The Ministry of Environment, Forest and Climate Change (MOEFCC) has launched a project for undertaking ‘immunocontraceptive measures’ for population management of four species of wild animals — elephant, wild boar, monkey and blue bull (Nilgai).
“We have launched the project and the Finance Ministry has given approval for it. We are trying to utilise the best in the country, the Wildlife Institute of India (WII) and National the Institute of Immunology (NII), for developing a protocol of immunocontraception,” Soumitra Dasgupta, Inspector General of Forest, Wildlife, MOEFCC, told The Hindu. The pilot project will begin in Uttarakhand and then implemented in rest of the country, the official said
“Only hitch for using (immunocontraception) on elephants is that there is a court injunction. The Ministry is trying to vacate the order,” said Mr. Dasgupta, who was in the city to participate in a conference on ‘Human Wildlife Conflict Mitigation in India’.
Human-animal conflict has emerged as a major challenge in managing wildlife in the country and human-elephant conflict causes the maximum number of causalities every year. According to reply tabled in Parliament on June 28, 2019, nearly 494 persons were killed by elephants last year alone. Between 2014 and March 2019, 2,398 people died in elephant attack in the country, with West Bengal accounting for maximum number of such deaths .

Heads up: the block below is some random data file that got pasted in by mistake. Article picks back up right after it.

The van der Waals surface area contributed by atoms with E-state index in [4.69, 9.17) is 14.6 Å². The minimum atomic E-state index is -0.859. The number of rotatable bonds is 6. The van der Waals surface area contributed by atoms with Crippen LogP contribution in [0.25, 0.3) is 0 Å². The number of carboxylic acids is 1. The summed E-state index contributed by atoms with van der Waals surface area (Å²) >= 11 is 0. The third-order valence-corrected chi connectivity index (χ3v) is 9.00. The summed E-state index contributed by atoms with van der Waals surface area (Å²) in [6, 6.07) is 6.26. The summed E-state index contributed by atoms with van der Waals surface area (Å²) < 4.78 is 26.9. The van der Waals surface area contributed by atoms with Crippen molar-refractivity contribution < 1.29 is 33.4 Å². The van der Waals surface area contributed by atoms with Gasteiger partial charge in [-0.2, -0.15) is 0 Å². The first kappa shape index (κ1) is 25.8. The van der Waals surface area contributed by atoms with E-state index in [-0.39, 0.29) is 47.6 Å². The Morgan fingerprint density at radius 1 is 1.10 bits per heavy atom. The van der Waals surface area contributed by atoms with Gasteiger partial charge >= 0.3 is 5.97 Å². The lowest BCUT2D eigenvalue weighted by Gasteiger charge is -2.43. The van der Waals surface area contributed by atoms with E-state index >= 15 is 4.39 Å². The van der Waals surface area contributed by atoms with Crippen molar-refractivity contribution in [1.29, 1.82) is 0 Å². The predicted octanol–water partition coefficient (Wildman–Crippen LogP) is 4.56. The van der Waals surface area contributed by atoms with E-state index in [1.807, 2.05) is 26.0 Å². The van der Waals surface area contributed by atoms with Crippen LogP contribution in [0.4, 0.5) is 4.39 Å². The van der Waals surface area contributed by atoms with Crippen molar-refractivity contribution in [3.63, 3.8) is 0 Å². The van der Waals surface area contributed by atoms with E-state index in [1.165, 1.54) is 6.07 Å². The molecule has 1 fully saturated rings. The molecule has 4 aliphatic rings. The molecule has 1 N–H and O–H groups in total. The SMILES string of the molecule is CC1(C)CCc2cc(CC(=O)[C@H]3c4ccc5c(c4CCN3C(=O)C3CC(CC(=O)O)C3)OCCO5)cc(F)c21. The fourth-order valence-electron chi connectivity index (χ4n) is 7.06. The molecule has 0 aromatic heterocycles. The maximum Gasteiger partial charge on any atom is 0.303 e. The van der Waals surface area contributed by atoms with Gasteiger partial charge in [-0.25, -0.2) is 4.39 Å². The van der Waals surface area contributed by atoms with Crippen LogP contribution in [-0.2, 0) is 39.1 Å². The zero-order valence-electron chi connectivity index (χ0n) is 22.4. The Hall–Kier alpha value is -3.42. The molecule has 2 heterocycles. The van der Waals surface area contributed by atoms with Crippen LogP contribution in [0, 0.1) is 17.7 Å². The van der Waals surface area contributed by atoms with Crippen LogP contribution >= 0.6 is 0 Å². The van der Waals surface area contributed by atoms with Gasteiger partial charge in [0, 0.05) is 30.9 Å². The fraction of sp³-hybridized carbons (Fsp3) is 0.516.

Raman Sukumar, a well-known elephant expert and ecologist, said immunocontraception is a technology that uses a female animal’s immune system to build a protein around the egg that prevents it from fertilising.
Not a simple task
Professor Sukumar said the birth-control method has been tried in Africa in areas like the Kruger National Park but added that the implementation of such a project in India will not be a simple task. It will involve multi-disciplinary effort over a long period of time, he said.
“It depends on the goal, whether one wants to completely seize reproduction in a population or you want to delay reproduction so that the population growth rate comes down. So that instead of an elephant producing a calf every three or four years you want the elephant to produce a calf in seven or eight years. That requires mathematical modelling and knowing the adult female population in the group that has to be delivered the vaccine,” he said.
Professor Sukumar said after developing the technology, the test will be to deliver the contraceptive and the logistics around it. He added that in Africa the system has worked in private reserves with a relatively small elephant population, where every individual can be easily identified.